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Evan G. Greenberg, Chubb Limited - Chairman & CEO [18]

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On the margin, I think only on the margin.

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Operator [19]

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(Operator Instructions) We'll hear next from Elyse Greenspan from Wells Fargo.

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Elyse Beth Greenspan, Wells Fargo Securities, LLC, Research Division - VP and Senior Analyst [20]

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My first question is going back to where Kai was asking about the higher noncat property losses in commercial lines. I know you've made the comment that it seemed just due to the variability to be a one-off quarter. Did you see noncat property elevated in any of the other quarters of '18? And then, could you also give us a sense -- I know it's only 1 month and we're just into February, do you have a sense that the level of losses were reverted back to normal in January?

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Evan G. Greenberg, Chubb Limited - Chairman & CEO [21]

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Well, January is only -- yes, the answer on January is yes, but it's 1 month and hardly a credible period. And to answer your other question, it was basically fourth quarter. We saw a little bit in late third quarter occur and then it was fourth quarter. And January sure, but that's a fool's game. And by the way, Elyse, you really -- when you're looking at something like property and let's keep in perspective, we write what in North America about $4 billion...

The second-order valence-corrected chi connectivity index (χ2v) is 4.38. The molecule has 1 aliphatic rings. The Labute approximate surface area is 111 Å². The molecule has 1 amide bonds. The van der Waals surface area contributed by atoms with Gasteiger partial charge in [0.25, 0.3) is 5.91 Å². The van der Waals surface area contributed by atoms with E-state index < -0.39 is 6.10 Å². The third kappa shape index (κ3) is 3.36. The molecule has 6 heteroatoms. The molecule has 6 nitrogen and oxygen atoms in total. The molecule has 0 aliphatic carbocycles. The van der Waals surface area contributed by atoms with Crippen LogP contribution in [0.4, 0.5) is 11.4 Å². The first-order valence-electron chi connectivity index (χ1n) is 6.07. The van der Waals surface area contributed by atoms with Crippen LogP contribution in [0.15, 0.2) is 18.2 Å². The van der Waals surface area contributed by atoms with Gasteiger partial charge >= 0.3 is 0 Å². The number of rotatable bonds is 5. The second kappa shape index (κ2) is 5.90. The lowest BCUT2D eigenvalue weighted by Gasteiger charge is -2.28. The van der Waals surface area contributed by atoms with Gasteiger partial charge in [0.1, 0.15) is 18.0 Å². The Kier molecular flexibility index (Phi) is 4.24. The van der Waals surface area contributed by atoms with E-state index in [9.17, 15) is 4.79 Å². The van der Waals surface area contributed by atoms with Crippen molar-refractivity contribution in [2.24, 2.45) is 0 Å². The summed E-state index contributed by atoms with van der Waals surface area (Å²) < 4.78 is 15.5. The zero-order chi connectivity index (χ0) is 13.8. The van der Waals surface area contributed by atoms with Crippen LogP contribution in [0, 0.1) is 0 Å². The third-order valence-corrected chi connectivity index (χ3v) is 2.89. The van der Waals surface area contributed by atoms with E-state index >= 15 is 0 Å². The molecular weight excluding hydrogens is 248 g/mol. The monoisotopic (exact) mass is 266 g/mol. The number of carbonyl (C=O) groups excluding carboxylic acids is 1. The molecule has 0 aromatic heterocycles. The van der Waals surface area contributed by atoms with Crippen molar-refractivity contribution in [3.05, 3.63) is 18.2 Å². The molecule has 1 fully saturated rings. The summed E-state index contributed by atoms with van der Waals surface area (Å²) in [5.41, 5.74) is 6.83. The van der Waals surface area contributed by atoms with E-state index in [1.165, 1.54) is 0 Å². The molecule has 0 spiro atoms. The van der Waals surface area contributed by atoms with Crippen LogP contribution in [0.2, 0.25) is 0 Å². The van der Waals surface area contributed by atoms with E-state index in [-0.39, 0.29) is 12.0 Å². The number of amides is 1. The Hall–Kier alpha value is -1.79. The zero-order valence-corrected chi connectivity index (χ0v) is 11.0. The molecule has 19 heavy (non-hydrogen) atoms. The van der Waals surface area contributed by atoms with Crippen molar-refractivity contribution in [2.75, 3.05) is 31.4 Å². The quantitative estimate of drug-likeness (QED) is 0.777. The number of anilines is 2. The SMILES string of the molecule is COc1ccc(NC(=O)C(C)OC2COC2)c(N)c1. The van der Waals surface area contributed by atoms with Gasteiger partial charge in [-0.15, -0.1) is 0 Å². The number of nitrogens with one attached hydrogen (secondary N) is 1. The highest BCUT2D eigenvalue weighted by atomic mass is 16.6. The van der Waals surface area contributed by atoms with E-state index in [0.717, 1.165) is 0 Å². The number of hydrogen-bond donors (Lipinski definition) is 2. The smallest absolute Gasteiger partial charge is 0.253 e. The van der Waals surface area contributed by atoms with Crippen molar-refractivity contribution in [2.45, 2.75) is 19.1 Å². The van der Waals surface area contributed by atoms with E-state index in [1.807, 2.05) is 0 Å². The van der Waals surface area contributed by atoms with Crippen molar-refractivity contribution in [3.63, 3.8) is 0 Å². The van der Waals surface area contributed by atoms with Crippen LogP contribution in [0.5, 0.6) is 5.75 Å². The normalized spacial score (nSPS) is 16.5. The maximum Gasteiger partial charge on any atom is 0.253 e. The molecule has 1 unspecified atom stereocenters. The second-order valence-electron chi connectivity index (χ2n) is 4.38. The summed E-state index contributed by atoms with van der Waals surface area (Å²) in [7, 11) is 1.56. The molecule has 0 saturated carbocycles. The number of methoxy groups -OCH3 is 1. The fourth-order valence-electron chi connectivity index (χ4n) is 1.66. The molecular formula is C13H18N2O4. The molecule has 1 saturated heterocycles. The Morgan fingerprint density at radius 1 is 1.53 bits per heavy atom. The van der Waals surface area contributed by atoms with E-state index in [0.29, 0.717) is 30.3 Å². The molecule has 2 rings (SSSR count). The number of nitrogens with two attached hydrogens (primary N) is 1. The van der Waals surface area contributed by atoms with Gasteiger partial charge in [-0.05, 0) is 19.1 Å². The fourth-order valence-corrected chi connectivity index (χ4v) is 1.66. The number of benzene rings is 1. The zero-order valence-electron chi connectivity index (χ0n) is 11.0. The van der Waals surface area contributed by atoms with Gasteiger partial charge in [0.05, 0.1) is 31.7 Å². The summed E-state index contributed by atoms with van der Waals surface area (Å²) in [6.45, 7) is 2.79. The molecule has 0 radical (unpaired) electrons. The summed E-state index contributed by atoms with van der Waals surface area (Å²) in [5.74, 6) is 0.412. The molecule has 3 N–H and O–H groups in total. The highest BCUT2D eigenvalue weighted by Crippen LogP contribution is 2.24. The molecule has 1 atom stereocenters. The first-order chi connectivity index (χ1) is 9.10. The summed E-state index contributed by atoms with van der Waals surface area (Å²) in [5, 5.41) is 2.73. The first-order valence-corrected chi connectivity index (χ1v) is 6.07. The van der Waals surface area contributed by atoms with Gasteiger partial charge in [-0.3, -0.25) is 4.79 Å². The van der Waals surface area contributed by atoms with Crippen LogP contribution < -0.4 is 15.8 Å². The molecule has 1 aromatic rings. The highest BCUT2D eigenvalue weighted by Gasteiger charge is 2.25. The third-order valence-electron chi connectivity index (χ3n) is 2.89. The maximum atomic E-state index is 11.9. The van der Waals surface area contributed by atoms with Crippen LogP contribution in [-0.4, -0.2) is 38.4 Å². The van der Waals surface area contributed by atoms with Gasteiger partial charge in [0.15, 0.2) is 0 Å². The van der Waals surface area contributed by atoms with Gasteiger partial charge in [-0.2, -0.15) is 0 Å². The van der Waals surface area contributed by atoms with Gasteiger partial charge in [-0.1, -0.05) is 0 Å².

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Philip V. Bancroft, Chubb Limited - EVP & CFO [22]

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[inaudible].

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Evan G. Greenberg, Chubb Limited - Chairman & CEO [23]

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Sorry?

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Philip V. Bancroft, Chubb Limited - EVP & CFO [24]

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[$2.4] (corrected by company after the call) billion.

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Evan G. Greenberg, Chubb Limited - Chairman & CEO [25]

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About $2.4 billion of property business. So a very large portfolio. We have a lot of experience in. The variability quarter-to-quarter is not that unusual obviously. It's a short period of time. It's not that credible. The annual period is far more credible. But anyway, I think I've answered your questions and please don't take 1 month of January better as well. It was -- it's a month.

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Elyse Beth Greenspan, Wells Fargo Securities, LLC, Research Division - VP and Senior Analyst [26]